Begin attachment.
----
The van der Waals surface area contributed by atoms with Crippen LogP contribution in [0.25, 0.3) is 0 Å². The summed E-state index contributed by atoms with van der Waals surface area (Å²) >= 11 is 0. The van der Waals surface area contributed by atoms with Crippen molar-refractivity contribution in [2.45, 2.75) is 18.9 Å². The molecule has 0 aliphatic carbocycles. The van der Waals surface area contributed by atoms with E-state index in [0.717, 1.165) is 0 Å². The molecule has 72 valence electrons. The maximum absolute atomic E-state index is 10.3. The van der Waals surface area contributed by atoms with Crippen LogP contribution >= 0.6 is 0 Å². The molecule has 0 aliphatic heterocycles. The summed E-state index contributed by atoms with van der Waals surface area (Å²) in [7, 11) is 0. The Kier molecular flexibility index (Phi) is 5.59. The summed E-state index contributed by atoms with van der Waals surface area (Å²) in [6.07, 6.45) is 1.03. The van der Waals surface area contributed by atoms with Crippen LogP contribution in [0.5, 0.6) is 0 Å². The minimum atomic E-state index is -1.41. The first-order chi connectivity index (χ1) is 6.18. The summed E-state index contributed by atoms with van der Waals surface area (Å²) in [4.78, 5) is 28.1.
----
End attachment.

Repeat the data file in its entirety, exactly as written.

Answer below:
The van der Waals surface area contributed by atoms with Crippen LogP contribution in [0.25, 0.3) is 0 Å². The summed E-state index contributed by atoms with van der Waals surface area (Å²) >= 11 is 0. The van der Waals surface area contributed by atoms with Crippen molar-refractivity contribution in [2.45, 2.75) is 18.9 Å². The molecule has 0 aliphatic carbocycles. The van der Waals surface area contributed by atoms with E-state index in [0.717, 1.165) is 0 Å². The molecule has 72 valence electrons. The maximum absolute atomic E-state index is 10.3. The van der Waals surface area contributed by atoms with Crippen LogP contribution >= 0.6 is 0 Å². The molecule has 0 aliphatic heterocycles. The summed E-state index contributed by atoms with van der Waals surface area (Å²) in [7, 11) is 0. The Kier molecular flexibility index (Phi) is 5.59. The summed E-state index contributed by atoms with van der Waals surface area (Å²) in [6.07, 6.45) is 1.03. The van der Waals surface area contributed by atoms with Crippen LogP contribution in [0.5, 0.6) is 0 Å². The minimum atomic E-state index is -1.41. The first-order chi connectivity index (χ1) is 6.18. The summed E-state index contributed by atoms with van der Waals surface area (Å²) in [4.78, 5) is 28.1.